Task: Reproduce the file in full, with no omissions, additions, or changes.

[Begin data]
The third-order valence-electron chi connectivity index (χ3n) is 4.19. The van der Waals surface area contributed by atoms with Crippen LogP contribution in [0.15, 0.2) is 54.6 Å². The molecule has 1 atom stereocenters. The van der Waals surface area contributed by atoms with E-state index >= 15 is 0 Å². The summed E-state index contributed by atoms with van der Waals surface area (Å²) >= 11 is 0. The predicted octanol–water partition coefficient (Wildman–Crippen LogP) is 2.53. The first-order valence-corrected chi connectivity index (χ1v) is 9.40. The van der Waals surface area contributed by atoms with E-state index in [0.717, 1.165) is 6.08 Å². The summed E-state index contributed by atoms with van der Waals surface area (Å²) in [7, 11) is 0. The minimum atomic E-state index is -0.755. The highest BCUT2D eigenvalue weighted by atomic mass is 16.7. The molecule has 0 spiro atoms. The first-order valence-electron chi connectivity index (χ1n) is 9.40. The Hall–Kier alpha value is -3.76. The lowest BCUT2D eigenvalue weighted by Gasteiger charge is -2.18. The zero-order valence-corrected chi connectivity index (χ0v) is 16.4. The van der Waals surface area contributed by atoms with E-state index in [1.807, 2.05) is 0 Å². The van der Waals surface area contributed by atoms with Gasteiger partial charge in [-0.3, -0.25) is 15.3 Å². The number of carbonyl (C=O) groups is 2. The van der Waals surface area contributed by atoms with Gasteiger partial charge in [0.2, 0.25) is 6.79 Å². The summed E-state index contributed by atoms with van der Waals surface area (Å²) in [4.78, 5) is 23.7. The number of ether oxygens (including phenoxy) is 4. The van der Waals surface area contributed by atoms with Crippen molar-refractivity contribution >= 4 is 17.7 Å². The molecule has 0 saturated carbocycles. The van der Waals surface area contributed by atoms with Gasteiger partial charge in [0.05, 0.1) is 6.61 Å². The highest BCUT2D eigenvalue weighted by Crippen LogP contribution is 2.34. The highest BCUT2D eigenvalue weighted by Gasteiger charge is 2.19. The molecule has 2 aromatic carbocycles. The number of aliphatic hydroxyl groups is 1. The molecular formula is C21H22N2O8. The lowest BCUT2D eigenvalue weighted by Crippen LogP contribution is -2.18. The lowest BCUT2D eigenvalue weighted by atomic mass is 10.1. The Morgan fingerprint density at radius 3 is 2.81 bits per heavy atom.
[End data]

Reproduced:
The third-order valence-electron chi connectivity index (χ3n) is 4.19. The van der Waals surface area contributed by atoms with Crippen LogP contribution in [0.15, 0.2) is 54.6 Å². The molecule has 1 atom stereocenters. The van der Waals surface area contributed by atoms with E-state index >= 15 is 0 Å². The summed E-state index contributed by atoms with van der Waals surface area (Å²) >= 11 is 0. The predicted octanol–water partition coefficient (Wildman–Crippen LogP) is 2.53. The first-order valence-corrected chi connectivity index (χ1v) is 9.40. The van der Waals surface area contributed by atoms with E-state index in [0.717, 1.165) is 6.08 Å². The summed E-state index contributed by atoms with van der Waals surface area (Å²) in [7, 11) is 0. The minimum atomic E-state index is -0.755. The highest BCUT2D eigenvalue weighted by atomic mass is 16.7. The molecule has 0 spiro atoms. The first-order valence-electron chi connectivity index (χ1n) is 9.40. The Hall–Kier alpha value is -3.76. The lowest BCUT2D eigenvalue weighted by Gasteiger charge is -2.18. The zero-order valence-corrected chi connectivity index (χ0v) is 16.4. The van der Waals surface area contributed by atoms with E-state index in [1.807, 2.05) is 0 Å². The van der Waals surface area contributed by atoms with Gasteiger partial charge in [-0.3, -0.25) is 15.3 Å². The number of carbonyl (C=O) groups is 2. The van der Waals surface area contributed by atoms with Gasteiger partial charge in [0.2, 0.25) is 6.79 Å². The summed E-state index contributed by atoms with van der Waals surface area (Å²) in [4.78, 5) is 23.7. The number of ether oxygens (including phenoxy) is 4. The van der Waals surface area contributed by atoms with Crippen molar-refractivity contribution >= 4 is 17.7 Å². The molecule has 0 saturated carbocycles. The van der Waals surface area contributed by atoms with Gasteiger partial charge in [0.05, 0.1) is 6.61 Å². The highest BCUT2D eigenvalue weighted by Crippen LogP contribution is 2.34. The highest BCUT2D eigenvalue weighted by Gasteiger charge is 2.19. The molecule has 2 aromatic carbocycles. The number of aliphatic hydroxyl groups is 1. The molecular formula is C21H22N2O8. The lowest BCUT2D eigenvalue weighted by Crippen LogP contribution is -2.18. The lowest BCUT2D eigenvalue weighted by atomic mass is 10.1. The Morgan fingerprint density at radius 3 is 2.81 bits per heavy atom.